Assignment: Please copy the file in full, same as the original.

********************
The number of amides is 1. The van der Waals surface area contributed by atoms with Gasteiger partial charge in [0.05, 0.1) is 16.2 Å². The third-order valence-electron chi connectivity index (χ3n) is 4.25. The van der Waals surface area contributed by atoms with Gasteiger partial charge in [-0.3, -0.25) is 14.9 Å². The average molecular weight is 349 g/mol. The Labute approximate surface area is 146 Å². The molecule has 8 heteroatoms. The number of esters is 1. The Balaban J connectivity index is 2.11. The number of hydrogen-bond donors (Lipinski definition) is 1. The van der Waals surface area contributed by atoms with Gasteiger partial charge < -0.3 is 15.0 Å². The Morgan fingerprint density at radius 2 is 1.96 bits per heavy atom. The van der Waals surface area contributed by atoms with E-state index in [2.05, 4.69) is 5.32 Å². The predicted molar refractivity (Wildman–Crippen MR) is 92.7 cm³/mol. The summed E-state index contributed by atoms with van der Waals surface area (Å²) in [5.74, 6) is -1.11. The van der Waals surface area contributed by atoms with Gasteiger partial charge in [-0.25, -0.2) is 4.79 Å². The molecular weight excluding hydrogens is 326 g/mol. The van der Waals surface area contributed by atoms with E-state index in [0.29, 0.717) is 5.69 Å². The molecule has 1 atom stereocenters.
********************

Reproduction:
The number of amides is 1. The van der Waals surface area contributed by atoms with Gasteiger partial charge in [0.05, 0.1) is 16.2 Å². The third-order valence-electron chi connectivity index (χ3n) is 4.25. The van der Waals surface area contributed by atoms with Gasteiger partial charge in [-0.3, -0.25) is 14.9 Å². The average molecular weight is 349 g/mol. The Labute approximate surface area is 146 Å². The molecule has 8 heteroatoms. The number of esters is 1. The Balaban J connectivity index is 2.11. The number of hydrogen-bond donors (Lipinski definition) is 1. The van der Waals surface area contributed by atoms with Gasteiger partial charge < -0.3 is 15.0 Å². The Morgan fingerprint density at radius 2 is 1.96 bits per heavy atom. The van der Waals surface area contributed by atoms with E-state index in [2.05, 4.69) is 5.32 Å². The predicted molar refractivity (Wildman–Crippen MR) is 92.7 cm³/mol. The summed E-state index contributed by atoms with van der Waals surface area (Å²) in [5.74, 6) is -1.11. The van der Waals surface area contributed by atoms with Gasteiger partial charge in [-0.25, -0.2) is 4.79 Å². The molecular weight excluding hydrogens is 326 g/mol. The van der Waals surface area contributed by atoms with E-state index in [0.29, 0.717) is 5.69 Å². The molecule has 1 atom stereocenters.